Lawsuits against Ashley Madison have been stacking up ever since hackers breached the site and published the personal information of its users. A total of four class action lawsuits against Ashley Madison have been filed in the US so far—two in California, one in Texas, and one in Missouri.
The plaintiffs are all unnamed, choosing instead to sue as Does. Two are male (John Doe), one is female (Jane Doe), and five have not disclosed their gender (J. Doe).
Three of the four lawsuits were filed in the last week, following the massive dump of user information. The Missouri suit, however, had already been filed in July, shortly after hackers first claimed that they had breached the Ashley Madison site.
All four lawsuits claim negligence and breach of implied contract, and then contain a hodge-podge of other causes of action between them. Two claim infliction of emotional distress, and two claim violations of the Stored Communications Act, a federal statute that governs when internet service providers and online services can or must disclose customer communications or records. Dozens of state consumer protection laws—such as laws requiring timely notification after a data breach—have also been invoked.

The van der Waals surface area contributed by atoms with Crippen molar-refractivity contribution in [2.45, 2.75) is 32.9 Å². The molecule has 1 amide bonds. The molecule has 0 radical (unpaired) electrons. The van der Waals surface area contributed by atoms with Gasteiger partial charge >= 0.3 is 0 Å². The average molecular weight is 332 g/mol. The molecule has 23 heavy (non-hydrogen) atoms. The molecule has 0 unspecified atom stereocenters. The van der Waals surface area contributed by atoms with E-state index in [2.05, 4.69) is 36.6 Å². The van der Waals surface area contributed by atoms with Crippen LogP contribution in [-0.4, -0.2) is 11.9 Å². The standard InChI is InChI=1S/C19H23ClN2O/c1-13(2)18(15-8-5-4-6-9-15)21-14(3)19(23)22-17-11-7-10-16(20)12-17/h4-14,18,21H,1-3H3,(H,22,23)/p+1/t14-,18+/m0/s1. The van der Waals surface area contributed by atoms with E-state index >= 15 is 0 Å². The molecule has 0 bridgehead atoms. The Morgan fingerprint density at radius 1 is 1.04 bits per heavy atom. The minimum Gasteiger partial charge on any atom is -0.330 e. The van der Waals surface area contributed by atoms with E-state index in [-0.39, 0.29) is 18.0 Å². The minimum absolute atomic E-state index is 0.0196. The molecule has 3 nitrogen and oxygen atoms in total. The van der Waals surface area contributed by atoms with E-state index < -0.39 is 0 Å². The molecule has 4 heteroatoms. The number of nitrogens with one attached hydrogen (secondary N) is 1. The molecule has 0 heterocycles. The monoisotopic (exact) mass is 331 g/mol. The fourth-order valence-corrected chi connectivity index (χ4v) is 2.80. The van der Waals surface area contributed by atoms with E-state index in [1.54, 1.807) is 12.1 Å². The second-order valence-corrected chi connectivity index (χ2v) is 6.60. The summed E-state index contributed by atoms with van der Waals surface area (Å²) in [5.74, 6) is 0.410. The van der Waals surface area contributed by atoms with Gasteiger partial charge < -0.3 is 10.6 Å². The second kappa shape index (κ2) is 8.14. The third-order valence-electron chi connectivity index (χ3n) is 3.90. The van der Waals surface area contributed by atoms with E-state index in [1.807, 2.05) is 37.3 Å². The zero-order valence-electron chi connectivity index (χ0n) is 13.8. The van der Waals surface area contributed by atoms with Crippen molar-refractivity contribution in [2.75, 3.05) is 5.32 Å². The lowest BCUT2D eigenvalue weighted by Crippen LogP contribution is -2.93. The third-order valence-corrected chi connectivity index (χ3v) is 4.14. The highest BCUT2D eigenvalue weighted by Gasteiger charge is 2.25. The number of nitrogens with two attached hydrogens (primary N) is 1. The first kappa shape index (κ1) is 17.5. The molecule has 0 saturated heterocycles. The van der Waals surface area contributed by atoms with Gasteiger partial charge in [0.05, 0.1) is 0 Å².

Each lawsuit claims over $5 million in damages. This means very little, since a lawsuit must involve at least $5 million in damages to qualify as a class action under the Class Action Fairness Act.
Avid Life Media, the company that owns the Ashley Madison site, is also facing a class action lawsuit in Canada.
Read the complaints here:
Jane Doe v. Avid Life Media (Eastern District of Missouri)
John Doe v. Avid Life Media (Northern District of Texas)
John Doe v. Avid Life Media (Central District of California)
J. Doe v. Avid Life Media (Central District of California)